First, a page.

Behavioural Science is a rapidly expanding field with new research being developed across a multitude of topics and applications. This interview is part of a series interviewing prominent people in the field. And in today's interview the answers are provided by Eric Singler. Eric is the Founder, CEO and President of the BVA Nudge Consulting. He is also Global Managing Director of the BVA Group, one of the 15 largest consulting and market research firms in the world. Eric is a “slasher”: he is an entrepreneur, a marketing & research expert, a pioneer in applied behavioral sciences, a lecturer and author: Eric wrote 3 books about the application of 'nudge theory': “Nudge Marketing”, “Green Nudge” and “Nudge Management”. Somehow this didn't keep him busy enough as he is also the founding president of the NudgeFrance association. Let's talk to Eric!
What got you into behavioural science?
At the beginning of the 2000s, I was the founder and CEO of a research company – named IN VIVO – which was (and still remains PRS IN VIVO) one of the worldwide leaders for packaging tests in the sector of fast-moving consumer goods.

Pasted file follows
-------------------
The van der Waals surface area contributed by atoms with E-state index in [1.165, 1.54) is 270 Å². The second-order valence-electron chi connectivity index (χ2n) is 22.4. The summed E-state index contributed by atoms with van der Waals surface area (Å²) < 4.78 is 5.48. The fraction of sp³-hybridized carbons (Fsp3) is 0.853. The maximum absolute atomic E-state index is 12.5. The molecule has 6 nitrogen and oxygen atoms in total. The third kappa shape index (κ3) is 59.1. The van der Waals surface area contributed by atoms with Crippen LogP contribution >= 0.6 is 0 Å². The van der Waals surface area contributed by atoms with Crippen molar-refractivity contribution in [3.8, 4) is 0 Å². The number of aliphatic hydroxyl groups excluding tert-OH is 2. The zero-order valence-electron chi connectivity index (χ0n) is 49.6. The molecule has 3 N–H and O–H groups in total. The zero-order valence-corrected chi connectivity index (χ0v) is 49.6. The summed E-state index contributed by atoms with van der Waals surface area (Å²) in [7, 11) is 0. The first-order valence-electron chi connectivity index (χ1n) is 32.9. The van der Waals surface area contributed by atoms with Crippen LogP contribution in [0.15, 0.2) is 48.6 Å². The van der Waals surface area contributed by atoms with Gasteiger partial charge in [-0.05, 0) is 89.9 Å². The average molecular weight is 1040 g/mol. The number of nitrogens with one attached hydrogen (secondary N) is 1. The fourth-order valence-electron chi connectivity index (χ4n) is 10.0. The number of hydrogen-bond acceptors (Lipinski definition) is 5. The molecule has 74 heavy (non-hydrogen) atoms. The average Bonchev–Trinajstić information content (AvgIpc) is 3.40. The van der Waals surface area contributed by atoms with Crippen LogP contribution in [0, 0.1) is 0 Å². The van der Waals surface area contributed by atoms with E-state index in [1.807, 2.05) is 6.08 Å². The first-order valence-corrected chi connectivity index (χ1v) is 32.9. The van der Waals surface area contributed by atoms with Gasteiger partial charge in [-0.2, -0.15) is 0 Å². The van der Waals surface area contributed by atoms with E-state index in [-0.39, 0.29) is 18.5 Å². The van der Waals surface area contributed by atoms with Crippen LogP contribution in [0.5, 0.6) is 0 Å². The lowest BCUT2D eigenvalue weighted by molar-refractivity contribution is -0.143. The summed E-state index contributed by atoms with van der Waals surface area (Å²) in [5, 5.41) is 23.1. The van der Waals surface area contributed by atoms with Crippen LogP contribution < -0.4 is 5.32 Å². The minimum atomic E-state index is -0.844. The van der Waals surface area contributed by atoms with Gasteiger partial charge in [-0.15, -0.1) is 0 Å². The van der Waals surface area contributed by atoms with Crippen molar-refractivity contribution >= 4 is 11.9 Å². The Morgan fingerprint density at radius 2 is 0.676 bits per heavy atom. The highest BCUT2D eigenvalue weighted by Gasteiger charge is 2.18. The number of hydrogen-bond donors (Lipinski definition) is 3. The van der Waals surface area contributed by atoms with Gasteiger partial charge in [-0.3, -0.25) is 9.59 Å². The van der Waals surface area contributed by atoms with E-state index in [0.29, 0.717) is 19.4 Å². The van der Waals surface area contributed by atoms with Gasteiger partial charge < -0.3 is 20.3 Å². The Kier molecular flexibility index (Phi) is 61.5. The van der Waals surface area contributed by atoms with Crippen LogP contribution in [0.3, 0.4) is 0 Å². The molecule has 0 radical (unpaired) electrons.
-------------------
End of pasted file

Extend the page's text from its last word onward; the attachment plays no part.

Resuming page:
I decided to write a book to share more than 10 years of insights and learnings on how to successfully manage a critical variable--product packaging in the FMCG world (« Le packaging des produits de grande consommation – Dunod »).
Thanks to my daily work with large companies like Procter & Gamble, L’Oréal, Colgate Palmolive, Nestlé, Danone, and others, I was an expert in shopper decisions in the retail environment. But in the preliminary work for this book, I decided to start by looking for learnings from real experts in decision making--academic researchers.
That’s when I discovered the work of Daniel Kahneman and Amos Tversky, which led me to other amazing behavioral scientists like George Lowenstein, Colin Camerer, Sendhil Mulhainathan, and Bob Cialdini. It was then that I had my first aha moment, as I realized the observations I was making in my daily work had scientific backing and could be explained by ideas like mental shortcuts, cognitive biases, habits, and what we now call choice architecture.